Taken from History Of…Football Management Games – Part 2;
You start off in Division 4 with a choice from one of 16 teams and the option to choose your nationality. The menus have the now familiar Cult / D&H feel to them with green backgrounds and single button presses to take you into the required screen. Of course as you are playing a single position and not the team, there is no squad page to look at and none of that management gubbins either. Instead you have other options, such as the ability to conduct some training, check out the fixture list or talk to your agent about a new contract or the chance of a big money move.
But these are just the mechanics. Like any good football game, the core of the experience is out on the field and here Striker stands apart from the crowd.
Assuming that you are picked to play, starting a match takes you to the usual scoreboard screen, this time replete with rudimentary looking goal and one-step-up-from-stickman goalkeeper. As the clock ticks along, goal chances periodically pop up, at which point your player magically appears somewhere on screen with a chance of glory.
Goal chances vary in difficulty, from simple tap ins to the tightest of tight angles. Whichever chance pops up, the control method is the same. As your man faces goal, a little dial moves from left to right, dictating the angle that your shot will be played. When you think you have it lined up, press the button to unleash your shot at goal, being careful to avoid the ‘keepers desperate lunge.
It’s a simple but terrific system. The dial gives you enough range of movement to always be capable of scoring, no matter the angle. It starts off at a fairly sedate speed but picks up as you progress through the divisions; it’s a real jolt when you draw a top division team in the cup and find the thing flapping around like an excited bird.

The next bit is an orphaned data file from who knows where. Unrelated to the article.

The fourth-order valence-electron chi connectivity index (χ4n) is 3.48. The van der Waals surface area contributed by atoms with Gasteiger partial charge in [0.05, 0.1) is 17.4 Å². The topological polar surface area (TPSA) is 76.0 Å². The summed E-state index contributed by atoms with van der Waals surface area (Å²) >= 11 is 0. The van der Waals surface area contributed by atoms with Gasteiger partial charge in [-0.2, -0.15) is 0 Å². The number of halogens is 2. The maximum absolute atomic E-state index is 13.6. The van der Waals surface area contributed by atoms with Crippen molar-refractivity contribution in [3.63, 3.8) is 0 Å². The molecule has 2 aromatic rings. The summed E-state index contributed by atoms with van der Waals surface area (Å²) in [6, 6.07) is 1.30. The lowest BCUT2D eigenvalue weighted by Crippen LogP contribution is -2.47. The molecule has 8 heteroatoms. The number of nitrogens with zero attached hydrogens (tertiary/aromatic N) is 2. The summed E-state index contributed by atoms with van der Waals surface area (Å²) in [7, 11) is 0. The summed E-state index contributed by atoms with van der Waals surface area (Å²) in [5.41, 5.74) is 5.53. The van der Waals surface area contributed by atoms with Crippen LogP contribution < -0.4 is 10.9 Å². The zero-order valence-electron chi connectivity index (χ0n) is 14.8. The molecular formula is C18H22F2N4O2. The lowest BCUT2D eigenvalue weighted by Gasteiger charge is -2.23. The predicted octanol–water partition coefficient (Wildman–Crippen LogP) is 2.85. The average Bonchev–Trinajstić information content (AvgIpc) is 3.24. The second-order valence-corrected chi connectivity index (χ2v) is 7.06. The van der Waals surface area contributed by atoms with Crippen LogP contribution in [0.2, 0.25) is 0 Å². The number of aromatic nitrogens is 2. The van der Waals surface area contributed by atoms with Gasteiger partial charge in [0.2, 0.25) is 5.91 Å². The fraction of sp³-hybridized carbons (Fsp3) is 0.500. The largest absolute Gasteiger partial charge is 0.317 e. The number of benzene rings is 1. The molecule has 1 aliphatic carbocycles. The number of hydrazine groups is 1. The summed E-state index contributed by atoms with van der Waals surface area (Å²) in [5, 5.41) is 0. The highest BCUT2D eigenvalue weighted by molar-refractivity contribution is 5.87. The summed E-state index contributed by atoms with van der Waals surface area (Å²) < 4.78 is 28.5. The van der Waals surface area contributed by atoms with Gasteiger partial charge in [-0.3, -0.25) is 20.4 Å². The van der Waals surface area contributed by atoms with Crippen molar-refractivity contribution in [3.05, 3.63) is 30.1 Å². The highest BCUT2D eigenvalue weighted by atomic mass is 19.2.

There are some limitations. The graphics take a few seconds to draw, the dial starting it’s swing sometimes before you have a chance to get your bearings. This is compensated for by the fact that you get a set number of complete swings before the chance is missed, so you have the opportunity to set yourself. By its very nature, this is a limited, repetitive experience. Transfer bids that crop up when you play well keep things interesting, although with no opportunity to check the table before making your decision you have to hope that the big money offer from Colchester is a step up and not a drop down.
Like all games based on a single position experience, by definition you have no control over team affairs so are powerless to prevent the side taking a hammering and dropping down the league, regardless of how many you slot into the onion bag. But then that’s not really the point. Football may be a team game but this is all about individual glory.
In some ways there is less to this than the aforementioned Footballer of the Year. But as an overall game and a representation of the sport, this hangs together far better.
A top notch entry and well worth revisiting.